Thursday, April 16, 2009

Appearances of Corporate Benevolence

Now that the listeriosis crisis is still fresh in our memories, the scrutiny on the safety practices are in place and things are being changed. Also, the economic crisis being what it is, encourages a scrutiny on certain corporations and their bookkeeping practices in giving out bonuses while filing for bankruptcy.

But what happened? The meatpacking plant that brought about the listeriosis bacteria had a proper safety procedure on paper which "technically" allowed for someone to raise the alarm if they had a suspicion. The corporations that offered bonuses for a job well done were offered based upon the measuring of performance which looked "technically" decent on paper.

Well it seems that perhaps what the corporations tell themselves or to the public at large does not correspond to the realities of the day to day operations. On the one hand, the meatpacking plant says "safety first" but during the work hour, the employee is rewarded in going quicker than before to prove he is productive which automatically means that safety is sacrificed. The employee focuses on what is measurable: like his speed to produce and ignores the safety concerns that would slow him down. This is how he gets his promotion, this is what he is encouraged to do by his direct supervisors who also have to answer their higher ups with statistics of good performance. One can almost hear a naive employee say to his supervisor: "But head office or our training video says to take this extra step to ensure proper safety." To which the supervisor answers the employee: "I don't care what the training video or head office says, they don't deal with day to day operations, do it the quick way and things will be fine."

This mentality is also seen when statistics demonstrate that corporate bosses have done well enough to deserve a bonus the very day the corporation is declaring for bankruptcy. One thing is easily measured and this is where the lowly employee all the way up to the corporate boss excel in getting their promotion or their bonus and then there is the reality. The listeriosis tragedy did occur and the corporation has gone bankrupt. Although we have scrutiny today, the lessons will be forgotten and we will continue to base our performance more on reaction speed than on proper thinking or proper precautions.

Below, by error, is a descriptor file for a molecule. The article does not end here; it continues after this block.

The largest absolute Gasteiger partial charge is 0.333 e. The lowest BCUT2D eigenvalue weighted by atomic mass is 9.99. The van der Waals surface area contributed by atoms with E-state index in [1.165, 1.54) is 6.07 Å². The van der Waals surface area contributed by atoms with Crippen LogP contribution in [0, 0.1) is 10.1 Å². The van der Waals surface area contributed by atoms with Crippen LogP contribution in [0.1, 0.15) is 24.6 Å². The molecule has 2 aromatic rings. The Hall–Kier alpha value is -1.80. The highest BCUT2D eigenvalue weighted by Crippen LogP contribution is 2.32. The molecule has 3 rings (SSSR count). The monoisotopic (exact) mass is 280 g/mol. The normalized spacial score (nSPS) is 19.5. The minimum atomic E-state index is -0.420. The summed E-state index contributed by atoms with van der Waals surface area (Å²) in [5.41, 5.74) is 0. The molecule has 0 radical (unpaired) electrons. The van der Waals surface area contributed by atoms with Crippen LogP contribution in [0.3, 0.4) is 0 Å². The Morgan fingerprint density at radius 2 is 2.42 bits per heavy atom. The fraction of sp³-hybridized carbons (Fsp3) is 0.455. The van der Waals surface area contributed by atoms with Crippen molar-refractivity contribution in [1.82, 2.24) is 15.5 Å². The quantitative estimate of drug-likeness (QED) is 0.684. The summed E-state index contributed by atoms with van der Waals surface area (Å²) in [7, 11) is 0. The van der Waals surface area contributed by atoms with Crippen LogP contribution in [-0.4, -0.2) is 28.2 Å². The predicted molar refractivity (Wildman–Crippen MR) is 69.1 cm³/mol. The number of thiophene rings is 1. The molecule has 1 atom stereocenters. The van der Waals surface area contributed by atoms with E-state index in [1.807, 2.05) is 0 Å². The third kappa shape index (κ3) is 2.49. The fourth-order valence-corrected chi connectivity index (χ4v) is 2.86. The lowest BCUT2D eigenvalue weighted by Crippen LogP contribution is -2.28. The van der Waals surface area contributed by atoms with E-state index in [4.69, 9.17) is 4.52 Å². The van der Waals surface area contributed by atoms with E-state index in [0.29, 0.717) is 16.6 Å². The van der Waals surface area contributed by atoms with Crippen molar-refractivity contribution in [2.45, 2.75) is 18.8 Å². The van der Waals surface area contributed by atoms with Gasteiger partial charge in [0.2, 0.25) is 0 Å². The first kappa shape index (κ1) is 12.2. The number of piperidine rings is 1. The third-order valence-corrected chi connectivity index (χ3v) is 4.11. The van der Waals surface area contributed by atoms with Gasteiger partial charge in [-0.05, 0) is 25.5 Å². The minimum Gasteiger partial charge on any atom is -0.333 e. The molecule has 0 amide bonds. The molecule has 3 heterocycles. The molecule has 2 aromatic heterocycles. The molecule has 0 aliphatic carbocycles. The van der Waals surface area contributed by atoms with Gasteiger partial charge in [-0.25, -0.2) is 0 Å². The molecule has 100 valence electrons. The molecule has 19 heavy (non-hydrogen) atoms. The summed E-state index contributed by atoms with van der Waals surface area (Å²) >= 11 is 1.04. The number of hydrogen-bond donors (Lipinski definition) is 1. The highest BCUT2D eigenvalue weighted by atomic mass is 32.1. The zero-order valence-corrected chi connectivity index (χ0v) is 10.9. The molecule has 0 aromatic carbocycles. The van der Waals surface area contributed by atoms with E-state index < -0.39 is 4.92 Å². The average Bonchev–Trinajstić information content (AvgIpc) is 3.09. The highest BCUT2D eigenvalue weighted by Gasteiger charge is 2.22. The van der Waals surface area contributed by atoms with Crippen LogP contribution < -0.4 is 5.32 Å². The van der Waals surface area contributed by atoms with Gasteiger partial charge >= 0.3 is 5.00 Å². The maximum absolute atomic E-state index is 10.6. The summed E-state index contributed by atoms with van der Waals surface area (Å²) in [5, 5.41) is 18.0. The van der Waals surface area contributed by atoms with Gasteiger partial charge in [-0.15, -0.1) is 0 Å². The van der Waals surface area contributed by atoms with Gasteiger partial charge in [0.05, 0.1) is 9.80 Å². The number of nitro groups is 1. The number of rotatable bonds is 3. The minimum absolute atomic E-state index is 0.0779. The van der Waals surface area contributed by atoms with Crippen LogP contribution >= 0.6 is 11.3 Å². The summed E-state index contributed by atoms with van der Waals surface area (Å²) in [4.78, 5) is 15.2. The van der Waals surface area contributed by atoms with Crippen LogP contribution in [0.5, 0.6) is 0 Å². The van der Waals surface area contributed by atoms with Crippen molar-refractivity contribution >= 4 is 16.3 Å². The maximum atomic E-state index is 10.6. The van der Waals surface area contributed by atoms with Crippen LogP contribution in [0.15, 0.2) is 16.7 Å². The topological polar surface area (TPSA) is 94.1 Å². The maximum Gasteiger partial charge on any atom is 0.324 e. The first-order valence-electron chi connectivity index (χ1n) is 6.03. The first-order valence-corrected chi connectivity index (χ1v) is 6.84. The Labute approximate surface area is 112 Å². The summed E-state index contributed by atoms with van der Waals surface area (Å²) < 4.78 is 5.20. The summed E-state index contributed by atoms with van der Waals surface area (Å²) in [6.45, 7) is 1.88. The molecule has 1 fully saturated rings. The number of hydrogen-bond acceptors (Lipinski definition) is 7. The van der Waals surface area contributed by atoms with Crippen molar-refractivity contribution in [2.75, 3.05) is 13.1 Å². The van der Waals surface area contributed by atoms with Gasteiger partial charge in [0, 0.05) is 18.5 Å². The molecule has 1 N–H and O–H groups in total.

This reminds me of the car manufacturer who judges whether or not they should recall a defective car part by statistics of how many would get injured and how much they could sue the company versus the cost of recalling all the defective parts. If the cost of suing the car manufacturer is 2 million and it would cost 3 million to recall the defective parts that would cause accidents.... well the car manufacturer ignores the recall and believes that they just saved 1 million dollars. Yet this same car manufacturer has brochures that indicates that the safety of their parts are of paramount importance.

How can we trust the benevolence of any corporation whose primary focus is on an artificially created resource we call money? How can we trust a corporation that rewards each of its employees to focus on productivity which is easily measured while ignoring its own corporate vision of proper ethical practices? We all work in places like these, the proof is in the news. Yesterday it was company X, today its company Y, tommorrow it may be the company where you work at.... but they all suffer the same problem and no one is willing to truly fix the problem, only put a bandaid to give the appearance of healing.

Can the bandaid stop a stomach ache? Yet that is how we attempt to solve our economic crisis: You have a headache? Put this bandaid on your forehead. You are bleeding on your elbow? Take this aspirin. In the meantime, true doctors in society are still unrecognized and still attempt to give the proper diagnosis despite their lack of time to do so.

Oh and note how I do not blame any one particular company or any specific individual. I believe the problem is systemic as well as individual responsibility.... but too often we point the finger at one specific person or corporation and turn it into a scapegoat while the other individuals or other corporations who do the exact same practice hide in the shadows and pretend that they are innocent. So the news already has the names of corporations or individuals that you can sneer at, I don't need to add more fuel to the fire of sneering. I wish we would do less snearing and more soul-searching/thinking to actually attempt at transforming our flawed system into something better. But then again, our employers won't give us the time to actually think about solutions. So the citizen who practices democracy is transformed into the employee who produces and the consumer who consumes.... who needs to think under those circumstances?